Private Businesses are Falling Behind in the Race to Meet EU ESG Reporting Standards. Here’s Why.

By Neil Smith


Private companies need to turbo-charge their ESG reporting preparations and get ready for new EU regulations – or they face several critical threats in the shape of financial penalties and missed benefits. Kōan Strategic Director Neil Smith explores what those risks are and explains why they’ve come about.

We’re just a few months away from the arrival of the EU’s Corporate Sustainability Reporting Directive (CSRD) – a legal requirement for the disclosure of environmental, social, and governance information (ESG). However, for many of the continent’s private businesses, the finish line is nowhere near in sight. 

That’s because many of them lack the processes and understanding even to enter the race to be CSRD-ready, let alone gather the thousand-plus data points they’ll need to supply to meet CSRD’s European Sustainability Reporting Standards (ESRS) – the framework that sets out precisely the information companies must share to meet CSRD requirements. 

As with every race, CSRD will create winners and losers. The European Financial Reporting Advisory Group (EFRAG) designed ESRS to make it straightforward for businesses to understand the relevant ESG information to share and easier for investors to compare those companies’ ESG data and choose where to make their sustainable investments. Companies that fall behind not only risk letting their competitors pull away but face a raft of direct and indirect penalties. 

1144 data points – and counting

The companies at risk of falling into that second group are private entities, who, if they pass certain size and wealth criteria, will be in scope for CSRD from January 2025 (a year after public interest companies get going).

Many of these companies are starting cold, having failed to yet warm up the reporting muscles needed for the introduction of the formalized, mandatory reporting requirements that have arguably been coming since the Global Reporting Initiative (GRI) was formed in 1997, followed by various stock markets obligations, not to mention the arrival of the Non-Financial Reporting Directive (NFRD) – a precursor to CSRD for large public interest organizations – in 2014.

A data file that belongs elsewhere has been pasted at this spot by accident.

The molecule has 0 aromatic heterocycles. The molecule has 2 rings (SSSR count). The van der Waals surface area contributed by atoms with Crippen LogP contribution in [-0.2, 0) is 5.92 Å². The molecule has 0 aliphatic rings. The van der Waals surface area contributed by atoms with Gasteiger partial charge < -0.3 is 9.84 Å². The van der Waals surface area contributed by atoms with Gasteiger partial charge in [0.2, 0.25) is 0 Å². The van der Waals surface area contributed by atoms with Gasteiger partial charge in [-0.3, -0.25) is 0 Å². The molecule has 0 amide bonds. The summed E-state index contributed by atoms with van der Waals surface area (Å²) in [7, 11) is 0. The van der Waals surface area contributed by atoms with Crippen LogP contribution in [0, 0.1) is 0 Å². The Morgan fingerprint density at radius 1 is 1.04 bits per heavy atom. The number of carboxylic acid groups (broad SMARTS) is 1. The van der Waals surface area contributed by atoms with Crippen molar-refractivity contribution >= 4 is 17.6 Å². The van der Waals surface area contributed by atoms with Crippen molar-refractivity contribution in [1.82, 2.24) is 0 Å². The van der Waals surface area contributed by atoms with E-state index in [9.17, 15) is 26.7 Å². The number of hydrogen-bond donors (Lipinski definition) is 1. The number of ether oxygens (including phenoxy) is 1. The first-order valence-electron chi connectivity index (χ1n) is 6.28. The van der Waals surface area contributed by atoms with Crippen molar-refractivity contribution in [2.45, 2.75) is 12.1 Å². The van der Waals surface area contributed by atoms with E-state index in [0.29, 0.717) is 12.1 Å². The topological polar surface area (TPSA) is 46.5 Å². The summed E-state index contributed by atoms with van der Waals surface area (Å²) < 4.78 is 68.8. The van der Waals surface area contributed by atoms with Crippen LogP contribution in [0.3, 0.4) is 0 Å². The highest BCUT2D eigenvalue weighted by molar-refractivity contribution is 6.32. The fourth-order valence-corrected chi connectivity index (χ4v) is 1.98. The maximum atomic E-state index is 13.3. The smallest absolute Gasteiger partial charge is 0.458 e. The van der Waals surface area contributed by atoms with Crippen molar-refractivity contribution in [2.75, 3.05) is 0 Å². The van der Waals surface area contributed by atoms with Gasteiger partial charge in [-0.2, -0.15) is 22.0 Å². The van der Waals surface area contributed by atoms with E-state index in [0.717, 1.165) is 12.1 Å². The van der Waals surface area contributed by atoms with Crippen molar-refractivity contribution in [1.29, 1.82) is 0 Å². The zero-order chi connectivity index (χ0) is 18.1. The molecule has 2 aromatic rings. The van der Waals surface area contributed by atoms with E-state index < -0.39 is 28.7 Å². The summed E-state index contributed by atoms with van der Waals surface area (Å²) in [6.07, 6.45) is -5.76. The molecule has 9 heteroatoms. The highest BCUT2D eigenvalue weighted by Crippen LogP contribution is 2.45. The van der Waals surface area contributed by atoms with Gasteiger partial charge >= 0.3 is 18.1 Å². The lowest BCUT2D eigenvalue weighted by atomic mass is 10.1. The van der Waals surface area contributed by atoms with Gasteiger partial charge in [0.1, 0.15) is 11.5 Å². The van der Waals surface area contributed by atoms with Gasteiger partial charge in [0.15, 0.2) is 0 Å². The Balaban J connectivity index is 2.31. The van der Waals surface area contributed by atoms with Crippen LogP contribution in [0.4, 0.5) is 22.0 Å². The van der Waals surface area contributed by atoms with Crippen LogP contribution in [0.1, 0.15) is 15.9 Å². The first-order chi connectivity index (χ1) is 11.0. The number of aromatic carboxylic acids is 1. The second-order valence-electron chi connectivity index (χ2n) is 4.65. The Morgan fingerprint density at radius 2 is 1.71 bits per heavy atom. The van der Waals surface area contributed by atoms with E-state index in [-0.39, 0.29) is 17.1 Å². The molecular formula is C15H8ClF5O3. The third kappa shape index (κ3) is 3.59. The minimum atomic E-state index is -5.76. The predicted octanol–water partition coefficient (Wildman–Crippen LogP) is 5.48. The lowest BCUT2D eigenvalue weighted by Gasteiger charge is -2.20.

In a review of private European companies, reporting specialists Kōan found several examples of billion-euro businesses that, at least publicly, appear to have no non-financial reporting foothold to speak of, that did not publish a non-financial report in 2021 and now must wrap their heads around concepts like double materiality, as well as locating and tracking 1,144 (and counting) data points.

It’s a monumental task that’s only really made easier once a company has embedded an understanding of ESG in their organizations – a lengthy process.

Penalties and labor market pain

Failure to get a grip on reporting poses several dangers for these companies. There’s the explicit threat of “effective, proportionate and dissuasive” penalties given by member states to companies that don’t adhere to CSRD. There’s the danger of missing out on the revolving credit facilities banks are increasingly linking to the ability to meet sustainability markers, not to mention the potential for their lack of transparency to put off potential private equity backers. 

Then there’s the threat of losing business contracts. ESRS requires companies to report on the material impact of their value chain – including the impact of the entities they work with. If private companies that supply or partner with other businesses cannot present adequate ESG data, they put their partners’ operating licenses at risk – or, more likely, they risk those partners walking away because of that threat.